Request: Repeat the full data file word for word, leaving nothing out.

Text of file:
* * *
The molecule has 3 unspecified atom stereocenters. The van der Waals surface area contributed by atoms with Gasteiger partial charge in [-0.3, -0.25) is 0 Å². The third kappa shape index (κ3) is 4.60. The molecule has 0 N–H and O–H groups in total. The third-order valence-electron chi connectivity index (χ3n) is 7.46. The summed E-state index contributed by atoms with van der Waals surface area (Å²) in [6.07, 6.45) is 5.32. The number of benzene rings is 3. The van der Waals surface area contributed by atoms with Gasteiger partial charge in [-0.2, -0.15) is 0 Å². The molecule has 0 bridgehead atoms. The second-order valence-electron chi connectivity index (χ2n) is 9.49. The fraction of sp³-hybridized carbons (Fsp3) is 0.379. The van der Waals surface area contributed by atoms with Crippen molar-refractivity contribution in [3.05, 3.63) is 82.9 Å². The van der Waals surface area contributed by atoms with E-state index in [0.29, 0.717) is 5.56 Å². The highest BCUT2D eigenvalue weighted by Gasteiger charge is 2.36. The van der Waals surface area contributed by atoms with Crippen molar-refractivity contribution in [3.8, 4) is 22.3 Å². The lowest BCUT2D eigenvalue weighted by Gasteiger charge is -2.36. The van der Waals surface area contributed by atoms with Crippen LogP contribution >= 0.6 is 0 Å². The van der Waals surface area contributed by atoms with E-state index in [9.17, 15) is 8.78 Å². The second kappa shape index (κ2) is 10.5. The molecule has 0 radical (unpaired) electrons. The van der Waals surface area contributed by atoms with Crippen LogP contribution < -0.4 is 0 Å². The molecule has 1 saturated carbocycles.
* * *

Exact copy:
The molecule has 3 unspecified atom stereocenters. The van der Waals surface area contributed by atoms with Gasteiger partial charge in [-0.3, -0.25) is 0 Å². The third kappa shape index (κ3) is 4.60. The molecule has 0 N–H and O–H groups in total. The third-order valence-electron chi connectivity index (χ3n) is 7.46. The summed E-state index contributed by atoms with van der Waals surface area (Å²) in [6.07, 6.45) is 5.32. The number of benzene rings is 3. The van der Waals surface area contributed by atoms with Gasteiger partial charge in [-0.2, -0.15) is 0 Å². The molecule has 0 bridgehead atoms. The second-order valence-electron chi connectivity index (χ2n) is 9.49. The fraction of sp³-hybridized carbons (Fsp3) is 0.379. The van der Waals surface area contributed by atoms with Crippen molar-refractivity contribution in [3.05, 3.63) is 82.9 Å². The van der Waals surface area contributed by atoms with E-state index in [0.29, 0.717) is 5.56 Å². The highest BCUT2D eigenvalue weighted by Gasteiger charge is 2.36. The van der Waals surface area contributed by atoms with Crippen molar-refractivity contribution in [3.8, 4) is 22.3 Å². The lowest BCUT2D eigenvalue weighted by Gasteiger charge is -2.36. The van der Waals surface area contributed by atoms with Crippen LogP contribution >= 0.6 is 0 Å². The van der Waals surface area contributed by atoms with E-state index in [9.17, 15) is 8.78 Å². The second kappa shape index (κ2) is 10.5. The molecule has 0 radical (unpaired) electrons. The van der Waals surface area contributed by atoms with Crippen LogP contribution < -0.4 is 0 Å². The molecule has 1 saturated carbocycles.